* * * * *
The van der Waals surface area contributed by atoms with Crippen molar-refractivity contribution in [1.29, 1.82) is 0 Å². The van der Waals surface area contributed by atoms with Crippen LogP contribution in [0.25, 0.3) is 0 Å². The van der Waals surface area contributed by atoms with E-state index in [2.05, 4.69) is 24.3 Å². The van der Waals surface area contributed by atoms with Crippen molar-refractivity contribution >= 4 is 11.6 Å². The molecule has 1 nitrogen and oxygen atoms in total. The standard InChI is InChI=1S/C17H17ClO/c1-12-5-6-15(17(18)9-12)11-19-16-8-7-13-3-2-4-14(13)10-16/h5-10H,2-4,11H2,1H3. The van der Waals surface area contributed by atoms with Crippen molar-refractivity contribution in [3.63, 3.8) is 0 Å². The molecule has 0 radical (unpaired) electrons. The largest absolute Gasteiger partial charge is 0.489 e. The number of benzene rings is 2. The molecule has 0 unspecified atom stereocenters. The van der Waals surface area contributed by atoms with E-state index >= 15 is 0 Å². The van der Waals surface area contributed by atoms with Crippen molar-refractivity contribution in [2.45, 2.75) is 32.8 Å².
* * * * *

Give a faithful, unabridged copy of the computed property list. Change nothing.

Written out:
The van der Waals surface area contributed by atoms with Crippen molar-refractivity contribution in [1.29, 1.82) is 0 Å². The van der Waals surface area contributed by atoms with Crippen LogP contribution in [0.25, 0.3) is 0 Å². The van der Waals surface area contributed by atoms with E-state index in [2.05, 4.69) is 24.3 Å². The van der Waals surface area contributed by atoms with Crippen molar-refractivity contribution >= 4 is 11.6 Å². The molecule has 1 nitrogen and oxygen atoms in total. The standard InChI is InChI=1S/C17H17ClO/c1-12-5-6-15(17(18)9-12)11-19-16-8-7-13-3-2-4-14(13)10-16/h5-10H,2-4,11H2,1H3. The van der Waals surface area contributed by atoms with Crippen molar-refractivity contribution in [3.63, 3.8) is 0 Å². The molecule has 0 radical (unpaired) electrons. The largest absolute Gasteiger partial charge is 0.489 e. The number of benzene rings is 2. The molecule has 0 unspecified atom stereocenters. The van der Waals surface area contributed by atoms with E-state index >= 15 is 0 Å². The van der Waals surface area contributed by atoms with Crippen molar-refractivity contribution in [2.45, 2.75) is 32.8 Å².